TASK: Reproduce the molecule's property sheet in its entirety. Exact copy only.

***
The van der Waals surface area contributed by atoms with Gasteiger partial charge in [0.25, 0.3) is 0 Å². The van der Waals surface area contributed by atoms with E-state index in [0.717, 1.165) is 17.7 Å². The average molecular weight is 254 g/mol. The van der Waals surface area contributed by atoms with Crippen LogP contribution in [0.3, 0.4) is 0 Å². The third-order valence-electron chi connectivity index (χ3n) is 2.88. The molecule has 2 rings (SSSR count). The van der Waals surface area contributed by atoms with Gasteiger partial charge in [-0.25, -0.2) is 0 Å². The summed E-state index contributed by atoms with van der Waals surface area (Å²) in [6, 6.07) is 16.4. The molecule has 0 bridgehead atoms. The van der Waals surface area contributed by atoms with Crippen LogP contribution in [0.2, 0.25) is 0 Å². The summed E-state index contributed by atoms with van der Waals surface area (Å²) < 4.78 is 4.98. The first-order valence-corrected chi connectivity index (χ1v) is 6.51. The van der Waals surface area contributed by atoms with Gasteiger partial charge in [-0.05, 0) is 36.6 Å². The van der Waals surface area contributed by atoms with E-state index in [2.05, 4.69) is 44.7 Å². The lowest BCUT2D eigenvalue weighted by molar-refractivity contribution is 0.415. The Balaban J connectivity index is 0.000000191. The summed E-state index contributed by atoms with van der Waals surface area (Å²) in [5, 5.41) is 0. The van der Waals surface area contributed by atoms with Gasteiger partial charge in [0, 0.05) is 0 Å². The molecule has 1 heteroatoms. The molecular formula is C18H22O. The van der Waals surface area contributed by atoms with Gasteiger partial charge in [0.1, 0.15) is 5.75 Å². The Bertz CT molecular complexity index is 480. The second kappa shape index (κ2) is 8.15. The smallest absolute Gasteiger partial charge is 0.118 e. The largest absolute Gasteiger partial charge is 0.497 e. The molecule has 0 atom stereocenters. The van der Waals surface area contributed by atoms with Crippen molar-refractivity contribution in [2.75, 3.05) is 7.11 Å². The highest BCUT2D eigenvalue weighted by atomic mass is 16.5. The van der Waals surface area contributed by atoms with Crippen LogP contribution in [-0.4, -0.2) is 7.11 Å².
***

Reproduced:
The van der Waals surface area contributed by atoms with Gasteiger partial charge in [0.25, 0.3) is 0 Å². The van der Waals surface area contributed by atoms with E-state index in [0.717, 1.165) is 17.7 Å². The average molecular weight is 254 g/mol. The van der Waals surface area contributed by atoms with Crippen LogP contribution in [0.3, 0.4) is 0 Å². The third-order valence-electron chi connectivity index (χ3n) is 2.88. The molecule has 2 rings (SSSR count). The van der Waals surface area contributed by atoms with Gasteiger partial charge in [-0.25, -0.2) is 0 Å². The summed E-state index contributed by atoms with van der Waals surface area (Å²) in [6, 6.07) is 16.4. The molecule has 0 bridgehead atoms. The van der Waals surface area contributed by atoms with Crippen LogP contribution in [0.2, 0.25) is 0 Å². The summed E-state index contributed by atoms with van der Waals surface area (Å²) < 4.78 is 4.98. The first-order valence-corrected chi connectivity index (χ1v) is 6.51. The van der Waals surface area contributed by atoms with Gasteiger partial charge in [-0.05, 0) is 36.6 Å². The van der Waals surface area contributed by atoms with E-state index in [2.05, 4.69) is 44.7 Å². The lowest BCUT2D eigenvalue weighted by molar-refractivity contribution is 0.415. The Balaban J connectivity index is 0.000000191. The summed E-state index contributed by atoms with van der Waals surface area (Å²) in [5, 5.41) is 0. The van der Waals surface area contributed by atoms with Gasteiger partial charge in [0, 0.05) is 0 Å². The molecule has 1 heteroatoms. The molecular formula is C18H22O. The van der Waals surface area contributed by atoms with Gasteiger partial charge in [0.1, 0.15) is 5.75 Å². The Bertz CT molecular complexity index is 480. The second kappa shape index (κ2) is 8.15. The smallest absolute Gasteiger partial charge is 0.118 e. The largest absolute Gasteiger partial charge is 0.497 e. The molecule has 0 atom stereocenters. The van der Waals surface area contributed by atoms with Crippen molar-refractivity contribution in [2.75, 3.05) is 7.11 Å². The highest BCUT2D eigenvalue weighted by atomic mass is 16.5. The van der Waals surface area contributed by atoms with Crippen LogP contribution in [-0.4, -0.2) is 7.11 Å².